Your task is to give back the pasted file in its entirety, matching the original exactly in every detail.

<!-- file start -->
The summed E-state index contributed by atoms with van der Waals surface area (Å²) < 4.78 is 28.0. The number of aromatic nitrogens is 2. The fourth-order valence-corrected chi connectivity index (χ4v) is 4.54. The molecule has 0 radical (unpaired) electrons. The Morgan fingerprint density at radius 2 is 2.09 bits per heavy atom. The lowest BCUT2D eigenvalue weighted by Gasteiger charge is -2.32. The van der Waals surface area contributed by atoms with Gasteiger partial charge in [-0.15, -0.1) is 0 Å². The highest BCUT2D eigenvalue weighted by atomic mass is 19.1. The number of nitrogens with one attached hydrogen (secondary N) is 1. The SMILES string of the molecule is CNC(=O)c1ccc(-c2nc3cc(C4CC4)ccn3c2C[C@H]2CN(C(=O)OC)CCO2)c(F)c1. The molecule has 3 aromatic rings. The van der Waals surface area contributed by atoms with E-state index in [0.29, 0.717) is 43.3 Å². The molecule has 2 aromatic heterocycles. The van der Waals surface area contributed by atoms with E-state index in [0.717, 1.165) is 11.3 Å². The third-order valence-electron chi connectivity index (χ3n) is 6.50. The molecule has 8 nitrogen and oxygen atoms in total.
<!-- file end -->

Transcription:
The summed E-state index contributed by atoms with van der Waals surface area (Å²) < 4.78 is 28.0. The number of aromatic nitrogens is 2. The fourth-order valence-corrected chi connectivity index (χ4v) is 4.54. The molecule has 0 radical (unpaired) electrons. The Morgan fingerprint density at radius 2 is 2.09 bits per heavy atom. The lowest BCUT2D eigenvalue weighted by Gasteiger charge is -2.32. The van der Waals surface area contributed by atoms with Gasteiger partial charge in [-0.15, -0.1) is 0 Å². The highest BCUT2D eigenvalue weighted by atomic mass is 19.1. The number of nitrogens with one attached hydrogen (secondary N) is 1. The SMILES string of the molecule is CNC(=O)c1ccc(-c2nc3cc(C4CC4)ccn3c2C[C@H]2CN(C(=O)OC)CCO2)c(F)c1. The molecule has 3 aromatic rings. The van der Waals surface area contributed by atoms with E-state index in [0.29, 0.717) is 43.3 Å². The molecule has 2 aromatic heterocycles. The van der Waals surface area contributed by atoms with E-state index in [0.717, 1.165) is 11.3 Å². The third-order valence-electron chi connectivity index (χ3n) is 6.50. The molecule has 8 nitrogen and oxygen atoms in total.